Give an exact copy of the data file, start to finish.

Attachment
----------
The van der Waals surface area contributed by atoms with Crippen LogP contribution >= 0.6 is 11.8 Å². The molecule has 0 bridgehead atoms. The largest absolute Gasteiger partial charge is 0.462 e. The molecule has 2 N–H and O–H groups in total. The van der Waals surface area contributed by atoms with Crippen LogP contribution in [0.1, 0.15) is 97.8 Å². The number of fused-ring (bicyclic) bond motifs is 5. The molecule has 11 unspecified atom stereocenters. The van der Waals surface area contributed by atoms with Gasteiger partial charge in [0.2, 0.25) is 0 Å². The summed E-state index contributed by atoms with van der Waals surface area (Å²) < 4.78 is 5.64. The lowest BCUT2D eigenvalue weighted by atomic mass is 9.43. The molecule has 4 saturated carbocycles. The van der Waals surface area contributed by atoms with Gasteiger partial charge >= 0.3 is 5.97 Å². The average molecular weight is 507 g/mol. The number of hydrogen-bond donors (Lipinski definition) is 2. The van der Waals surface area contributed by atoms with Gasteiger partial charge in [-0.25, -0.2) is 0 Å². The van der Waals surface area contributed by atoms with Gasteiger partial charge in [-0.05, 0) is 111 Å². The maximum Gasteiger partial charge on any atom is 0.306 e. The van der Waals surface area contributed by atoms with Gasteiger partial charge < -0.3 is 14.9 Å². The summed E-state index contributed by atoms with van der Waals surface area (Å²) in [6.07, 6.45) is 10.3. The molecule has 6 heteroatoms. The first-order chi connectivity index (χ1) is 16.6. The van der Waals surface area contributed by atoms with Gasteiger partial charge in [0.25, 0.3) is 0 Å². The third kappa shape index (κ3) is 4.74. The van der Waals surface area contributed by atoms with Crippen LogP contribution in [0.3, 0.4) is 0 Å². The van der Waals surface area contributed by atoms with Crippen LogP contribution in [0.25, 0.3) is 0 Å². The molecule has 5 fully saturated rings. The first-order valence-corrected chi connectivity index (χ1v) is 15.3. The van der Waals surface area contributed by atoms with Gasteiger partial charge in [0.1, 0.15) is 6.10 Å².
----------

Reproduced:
The van der Waals surface area contributed by atoms with Crippen LogP contribution >= 0.6 is 11.8 Å². The molecule has 0 bridgehead atoms. The largest absolute Gasteiger partial charge is 0.462 e. The molecule has 2 N–H and O–H groups in total. The van der Waals surface area contributed by atoms with Crippen LogP contribution in [0.1, 0.15) is 97.8 Å². The number of fused-ring (bicyclic) bond motifs is 5. The molecule has 11 unspecified atom stereocenters. The van der Waals surface area contributed by atoms with Gasteiger partial charge in [0.2, 0.25) is 0 Å². The summed E-state index contributed by atoms with van der Waals surface area (Å²) < 4.78 is 5.64. The lowest BCUT2D eigenvalue weighted by atomic mass is 9.43. The molecule has 4 saturated carbocycles. The van der Waals surface area contributed by atoms with Gasteiger partial charge >= 0.3 is 5.97 Å². The average molecular weight is 507 g/mol. The number of hydrogen-bond donors (Lipinski definition) is 2. The van der Waals surface area contributed by atoms with Gasteiger partial charge in [-0.25, -0.2) is 0 Å². The van der Waals surface area contributed by atoms with Gasteiger partial charge in [-0.05, 0) is 111 Å². The maximum Gasteiger partial charge on any atom is 0.306 e. The van der Waals surface area contributed by atoms with Gasteiger partial charge < -0.3 is 14.9 Å². The summed E-state index contributed by atoms with van der Waals surface area (Å²) in [6.07, 6.45) is 10.3. The molecule has 6 heteroatoms. The first-order chi connectivity index (χ1) is 16.6. The van der Waals surface area contributed by atoms with Gasteiger partial charge in [0.25, 0.3) is 0 Å². The third kappa shape index (κ3) is 4.74. The van der Waals surface area contributed by atoms with Crippen LogP contribution in [0.3, 0.4) is 0 Å². The van der Waals surface area contributed by atoms with Crippen LogP contribution in [0.25, 0.3) is 0 Å². The molecule has 5 fully saturated rings. The first-order valence-corrected chi connectivity index (χ1v) is 15.3. The van der Waals surface area contributed by atoms with Gasteiger partial charge in [0.1, 0.15) is 6.10 Å².